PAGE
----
Background: We tested the hypothesis that the shorter half-life of Pd-103 versus I-125 results in different late radiation-related morbidities following prostate brachytherapy.
Methods: As of June 14th, 2002, 352 of a planned total of 600 patients with 1997 American Joint Committee on Cancer (AJCC) clinical stage T1c-T2a prostatic carcinoma (Gleason grade 2-6, PSA 4-10 ng/mL) had been randomized to implantation with I-125 (144 Gy, TG-43) or Pd-103 (125 Gy, NIST-99). Treatment-related morbidity was monitored by questionnaires based on standard American Urologic Association (AUA) and Radiation Therapy Oncology Group (RTOG) criteria that were mailed at 1, 3, 6, 12, 18, and 24 months after implant. The use of alpha-blockers to relieve obstructive symptoms was not controlled for but was noted at each follow-up point. All patients reported here had a minimum follow-up of 2 years. Dosimetric parameters analyzed included the V100, which was defined as the percentage of the postimplant prostate volume covered by 100% of the prescription dose. Rectal doses were expressed as the R100, defined as the rectal volume (cc) that received at least 100% of the prescription dose. Statistical comparisons were by Student's unpaired t-test at specified follow-up times.
Results: The AUA scores peaked at the 1-month postimplant time point for both isotopes and gradually declined. The difference in AUA scores between patients who received I-125 versus those who received Pd-103 was greatest at 1 and 6 months following implantation. At 1 month, I-125 patients had a mean AUA score of 14.8 (+/-9.5) compared with 18.6 (+/-9.8) for the Pd-103 patients (P = 0.0009). By 6 months, mean AUA scores for the I-125 patients had decreased to 12.0 (+/-9.1) compared with 9.9 (+/-8.7) for the Pd-103 patients (P = 0.04). The use of alpha-blockers was similar between groups at all time points. Radiation proctitis (persistent bleeding) occurred in 29 of 314 patients (9%). There was an overall trend toward more proctitis in I-125 patients (P = 0.21). However, only four of the 163 patients (2%) with an R100 below the recommended 1.0 cc developed bleeding, which did not differ between isotopes (P = 0.49).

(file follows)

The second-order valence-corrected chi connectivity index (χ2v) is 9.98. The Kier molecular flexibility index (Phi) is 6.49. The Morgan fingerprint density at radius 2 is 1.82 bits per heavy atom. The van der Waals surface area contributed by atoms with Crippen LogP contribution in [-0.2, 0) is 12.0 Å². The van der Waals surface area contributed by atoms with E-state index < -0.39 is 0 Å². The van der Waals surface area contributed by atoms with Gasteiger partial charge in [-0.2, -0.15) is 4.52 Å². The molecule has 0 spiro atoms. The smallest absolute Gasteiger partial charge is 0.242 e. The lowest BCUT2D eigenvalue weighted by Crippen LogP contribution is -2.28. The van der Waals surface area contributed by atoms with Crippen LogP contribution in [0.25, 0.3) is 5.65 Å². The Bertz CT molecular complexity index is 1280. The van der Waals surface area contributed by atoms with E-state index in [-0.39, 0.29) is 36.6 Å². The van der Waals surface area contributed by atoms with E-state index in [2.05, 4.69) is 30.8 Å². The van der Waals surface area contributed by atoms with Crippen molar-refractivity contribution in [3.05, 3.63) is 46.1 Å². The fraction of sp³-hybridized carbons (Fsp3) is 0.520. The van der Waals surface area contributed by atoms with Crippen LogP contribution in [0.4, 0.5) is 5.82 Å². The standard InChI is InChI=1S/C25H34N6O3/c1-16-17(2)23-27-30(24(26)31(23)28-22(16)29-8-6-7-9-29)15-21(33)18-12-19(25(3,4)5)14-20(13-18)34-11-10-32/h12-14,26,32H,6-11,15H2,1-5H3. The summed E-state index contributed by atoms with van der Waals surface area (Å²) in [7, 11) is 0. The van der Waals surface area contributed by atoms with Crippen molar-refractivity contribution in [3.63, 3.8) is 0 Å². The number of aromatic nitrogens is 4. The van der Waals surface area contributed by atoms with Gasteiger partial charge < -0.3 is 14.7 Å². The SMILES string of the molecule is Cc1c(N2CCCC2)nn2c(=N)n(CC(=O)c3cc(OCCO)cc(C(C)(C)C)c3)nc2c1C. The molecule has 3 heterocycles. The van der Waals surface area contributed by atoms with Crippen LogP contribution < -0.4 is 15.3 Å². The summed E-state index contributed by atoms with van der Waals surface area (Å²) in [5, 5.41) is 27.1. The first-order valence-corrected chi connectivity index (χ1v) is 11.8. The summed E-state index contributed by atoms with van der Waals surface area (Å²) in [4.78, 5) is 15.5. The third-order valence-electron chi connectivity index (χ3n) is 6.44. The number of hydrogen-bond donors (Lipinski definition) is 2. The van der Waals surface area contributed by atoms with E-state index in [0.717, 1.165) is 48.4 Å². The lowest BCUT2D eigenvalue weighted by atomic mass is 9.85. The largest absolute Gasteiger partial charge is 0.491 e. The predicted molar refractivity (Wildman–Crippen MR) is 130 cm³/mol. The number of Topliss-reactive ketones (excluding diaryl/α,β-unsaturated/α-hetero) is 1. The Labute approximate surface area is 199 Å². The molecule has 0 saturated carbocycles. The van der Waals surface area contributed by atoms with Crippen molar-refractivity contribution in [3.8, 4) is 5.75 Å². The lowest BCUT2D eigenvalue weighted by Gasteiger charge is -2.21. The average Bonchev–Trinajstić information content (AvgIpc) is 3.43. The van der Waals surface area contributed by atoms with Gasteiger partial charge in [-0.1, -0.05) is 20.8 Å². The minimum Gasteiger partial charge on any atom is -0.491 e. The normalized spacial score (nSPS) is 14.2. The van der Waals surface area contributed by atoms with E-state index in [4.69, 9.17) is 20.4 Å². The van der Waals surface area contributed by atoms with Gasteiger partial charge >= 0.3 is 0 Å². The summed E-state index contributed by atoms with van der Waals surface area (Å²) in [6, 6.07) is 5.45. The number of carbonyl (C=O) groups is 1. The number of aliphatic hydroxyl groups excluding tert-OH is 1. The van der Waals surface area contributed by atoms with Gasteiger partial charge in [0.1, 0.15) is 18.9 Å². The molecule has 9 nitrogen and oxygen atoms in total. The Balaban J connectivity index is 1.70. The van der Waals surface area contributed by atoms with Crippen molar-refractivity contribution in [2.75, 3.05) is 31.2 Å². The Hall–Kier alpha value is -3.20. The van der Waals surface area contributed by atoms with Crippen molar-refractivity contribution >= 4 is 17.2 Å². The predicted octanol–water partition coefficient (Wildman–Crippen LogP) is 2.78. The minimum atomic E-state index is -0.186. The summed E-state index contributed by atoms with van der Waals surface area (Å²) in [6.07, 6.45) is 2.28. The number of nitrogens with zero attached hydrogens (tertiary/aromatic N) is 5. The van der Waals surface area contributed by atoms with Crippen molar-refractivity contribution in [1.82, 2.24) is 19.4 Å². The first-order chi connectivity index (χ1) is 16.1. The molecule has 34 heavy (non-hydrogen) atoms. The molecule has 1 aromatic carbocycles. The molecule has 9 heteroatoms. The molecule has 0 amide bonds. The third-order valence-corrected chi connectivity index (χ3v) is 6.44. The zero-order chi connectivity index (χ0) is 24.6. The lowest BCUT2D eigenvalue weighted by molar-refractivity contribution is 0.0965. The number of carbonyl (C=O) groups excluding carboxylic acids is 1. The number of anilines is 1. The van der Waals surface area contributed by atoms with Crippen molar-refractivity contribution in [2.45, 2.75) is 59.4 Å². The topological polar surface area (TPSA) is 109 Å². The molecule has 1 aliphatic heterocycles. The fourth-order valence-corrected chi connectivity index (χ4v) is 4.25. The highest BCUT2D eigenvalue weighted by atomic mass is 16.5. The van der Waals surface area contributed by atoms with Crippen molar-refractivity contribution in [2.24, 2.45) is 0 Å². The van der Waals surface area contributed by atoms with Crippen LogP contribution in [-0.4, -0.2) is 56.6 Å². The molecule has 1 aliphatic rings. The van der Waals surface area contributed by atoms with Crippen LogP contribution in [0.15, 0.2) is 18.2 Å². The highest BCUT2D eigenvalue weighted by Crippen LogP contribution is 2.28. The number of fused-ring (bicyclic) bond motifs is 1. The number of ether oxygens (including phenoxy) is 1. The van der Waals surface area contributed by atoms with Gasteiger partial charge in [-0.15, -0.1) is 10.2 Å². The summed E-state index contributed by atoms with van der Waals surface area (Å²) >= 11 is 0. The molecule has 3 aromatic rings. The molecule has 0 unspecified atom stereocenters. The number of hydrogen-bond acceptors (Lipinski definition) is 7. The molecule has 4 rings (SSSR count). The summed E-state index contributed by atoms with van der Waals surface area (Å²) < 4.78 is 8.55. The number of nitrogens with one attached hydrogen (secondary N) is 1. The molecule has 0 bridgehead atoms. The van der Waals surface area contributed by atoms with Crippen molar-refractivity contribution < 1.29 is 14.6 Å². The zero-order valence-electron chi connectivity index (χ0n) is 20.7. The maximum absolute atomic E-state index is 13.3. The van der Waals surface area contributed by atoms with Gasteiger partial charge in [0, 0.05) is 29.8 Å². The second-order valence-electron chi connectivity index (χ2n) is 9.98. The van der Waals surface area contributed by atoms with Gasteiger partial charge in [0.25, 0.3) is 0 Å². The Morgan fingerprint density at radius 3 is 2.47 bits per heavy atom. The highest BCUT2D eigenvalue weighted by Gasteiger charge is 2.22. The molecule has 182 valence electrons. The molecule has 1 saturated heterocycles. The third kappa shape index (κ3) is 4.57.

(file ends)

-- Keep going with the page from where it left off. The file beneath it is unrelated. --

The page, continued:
Discussion: Patients treated with Pd-103 had more intense radiation prostatitis in the first month after implantation, but they recovered from their radiation-related symptoms sooner than I-125 patients, consistent with palladium's shorter half-life. The trend toward more proctitis in the I-125 patient group likely reflects their higher R100 values due to less rapid dose fall-off that can be overcome with judicious treatment planning and implant execution.